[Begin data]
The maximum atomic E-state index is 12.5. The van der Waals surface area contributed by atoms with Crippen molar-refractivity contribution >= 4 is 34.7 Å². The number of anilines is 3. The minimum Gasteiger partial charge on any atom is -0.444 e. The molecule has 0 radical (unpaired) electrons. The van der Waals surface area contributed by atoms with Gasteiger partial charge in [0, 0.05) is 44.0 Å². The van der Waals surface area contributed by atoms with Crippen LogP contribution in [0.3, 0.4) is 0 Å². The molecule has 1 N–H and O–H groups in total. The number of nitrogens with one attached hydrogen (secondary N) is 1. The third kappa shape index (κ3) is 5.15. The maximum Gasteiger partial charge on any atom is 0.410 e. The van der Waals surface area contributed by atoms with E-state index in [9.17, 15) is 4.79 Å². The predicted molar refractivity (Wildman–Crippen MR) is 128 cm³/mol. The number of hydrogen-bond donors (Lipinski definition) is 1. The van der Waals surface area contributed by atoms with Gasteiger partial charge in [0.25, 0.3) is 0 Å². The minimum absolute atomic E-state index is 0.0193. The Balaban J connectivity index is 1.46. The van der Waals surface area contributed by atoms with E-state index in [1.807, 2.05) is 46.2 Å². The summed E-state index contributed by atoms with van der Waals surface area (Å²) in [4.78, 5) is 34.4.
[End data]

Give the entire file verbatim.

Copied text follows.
The maximum atomic E-state index is 12.5. The van der Waals surface area contributed by atoms with Crippen molar-refractivity contribution >= 4 is 34.7 Å². The number of anilines is 3. The minimum Gasteiger partial charge on any atom is -0.444 e. The molecule has 0 radical (unpaired) electrons. The van der Waals surface area contributed by atoms with Gasteiger partial charge in [0, 0.05) is 44.0 Å². The van der Waals surface area contributed by atoms with Crippen LogP contribution in [0.3, 0.4) is 0 Å². The molecule has 1 N–H and O–H groups in total. The number of nitrogens with one attached hydrogen (secondary N) is 1. The third kappa shape index (κ3) is 5.15. The maximum Gasteiger partial charge on any atom is 0.410 e. The van der Waals surface area contributed by atoms with E-state index in [9.17, 15) is 4.79 Å². The predicted molar refractivity (Wildman–Crippen MR) is 128 cm³/mol. The number of hydrogen-bond donors (Lipinski definition) is 1. The van der Waals surface area contributed by atoms with Gasteiger partial charge in [0.25, 0.3) is 0 Å². The minimum absolute atomic E-state index is 0.0193. The Balaban J connectivity index is 1.46. The van der Waals surface area contributed by atoms with E-state index in [1.807, 2.05) is 46.2 Å². The summed E-state index contributed by atoms with van der Waals surface area (Å²) in [4.78, 5) is 34.4.